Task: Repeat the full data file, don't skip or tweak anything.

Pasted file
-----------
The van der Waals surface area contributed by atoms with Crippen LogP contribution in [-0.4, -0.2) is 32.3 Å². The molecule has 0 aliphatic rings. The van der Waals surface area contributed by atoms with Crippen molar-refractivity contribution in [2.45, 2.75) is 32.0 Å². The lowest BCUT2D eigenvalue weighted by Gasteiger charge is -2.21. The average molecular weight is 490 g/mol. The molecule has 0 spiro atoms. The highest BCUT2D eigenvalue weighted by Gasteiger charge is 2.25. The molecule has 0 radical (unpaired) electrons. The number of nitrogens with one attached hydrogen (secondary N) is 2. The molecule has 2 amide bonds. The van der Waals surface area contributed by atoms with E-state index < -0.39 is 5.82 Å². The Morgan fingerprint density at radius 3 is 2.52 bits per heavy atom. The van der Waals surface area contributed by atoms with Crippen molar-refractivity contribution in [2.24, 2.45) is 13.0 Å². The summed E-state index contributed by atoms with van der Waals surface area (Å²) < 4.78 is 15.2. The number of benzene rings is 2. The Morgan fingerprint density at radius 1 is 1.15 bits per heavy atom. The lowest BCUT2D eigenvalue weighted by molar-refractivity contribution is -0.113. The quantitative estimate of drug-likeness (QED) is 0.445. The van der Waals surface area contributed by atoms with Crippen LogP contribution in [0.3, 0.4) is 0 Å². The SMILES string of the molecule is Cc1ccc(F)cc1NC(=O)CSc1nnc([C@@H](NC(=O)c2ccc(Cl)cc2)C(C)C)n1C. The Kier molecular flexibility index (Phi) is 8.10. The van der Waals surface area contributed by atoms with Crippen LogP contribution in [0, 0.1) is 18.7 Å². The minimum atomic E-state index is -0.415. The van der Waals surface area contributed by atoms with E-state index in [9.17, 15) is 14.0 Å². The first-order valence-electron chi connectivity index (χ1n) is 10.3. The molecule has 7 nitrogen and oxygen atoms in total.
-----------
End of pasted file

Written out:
The van der Waals surface area contributed by atoms with Crippen LogP contribution in [-0.4, -0.2) is 32.3 Å². The molecule has 0 aliphatic rings. The van der Waals surface area contributed by atoms with Crippen molar-refractivity contribution in [2.45, 2.75) is 32.0 Å². The lowest BCUT2D eigenvalue weighted by Gasteiger charge is -2.21. The average molecular weight is 490 g/mol. The molecule has 0 spiro atoms. The highest BCUT2D eigenvalue weighted by Gasteiger charge is 2.25. The molecule has 0 radical (unpaired) electrons. The number of nitrogens with one attached hydrogen (secondary N) is 2. The molecule has 2 amide bonds. The van der Waals surface area contributed by atoms with E-state index < -0.39 is 5.82 Å². The Morgan fingerprint density at radius 3 is 2.52 bits per heavy atom. The van der Waals surface area contributed by atoms with Crippen molar-refractivity contribution in [2.24, 2.45) is 13.0 Å². The summed E-state index contributed by atoms with van der Waals surface area (Å²) < 4.78 is 15.2. The number of benzene rings is 2. The Morgan fingerprint density at radius 1 is 1.15 bits per heavy atom. The lowest BCUT2D eigenvalue weighted by molar-refractivity contribution is -0.113. The quantitative estimate of drug-likeness (QED) is 0.445. The van der Waals surface area contributed by atoms with Crippen LogP contribution in [0.3, 0.4) is 0 Å². The SMILES string of the molecule is Cc1ccc(F)cc1NC(=O)CSc1nnc([C@@H](NC(=O)c2ccc(Cl)cc2)C(C)C)n1C. The Kier molecular flexibility index (Phi) is 8.10. The van der Waals surface area contributed by atoms with Crippen LogP contribution in [0, 0.1) is 18.7 Å². The minimum atomic E-state index is -0.415. The van der Waals surface area contributed by atoms with E-state index in [9.17, 15) is 14.0 Å². The first-order valence-electron chi connectivity index (χ1n) is 10.3. The molecule has 7 nitrogen and oxygen atoms in total.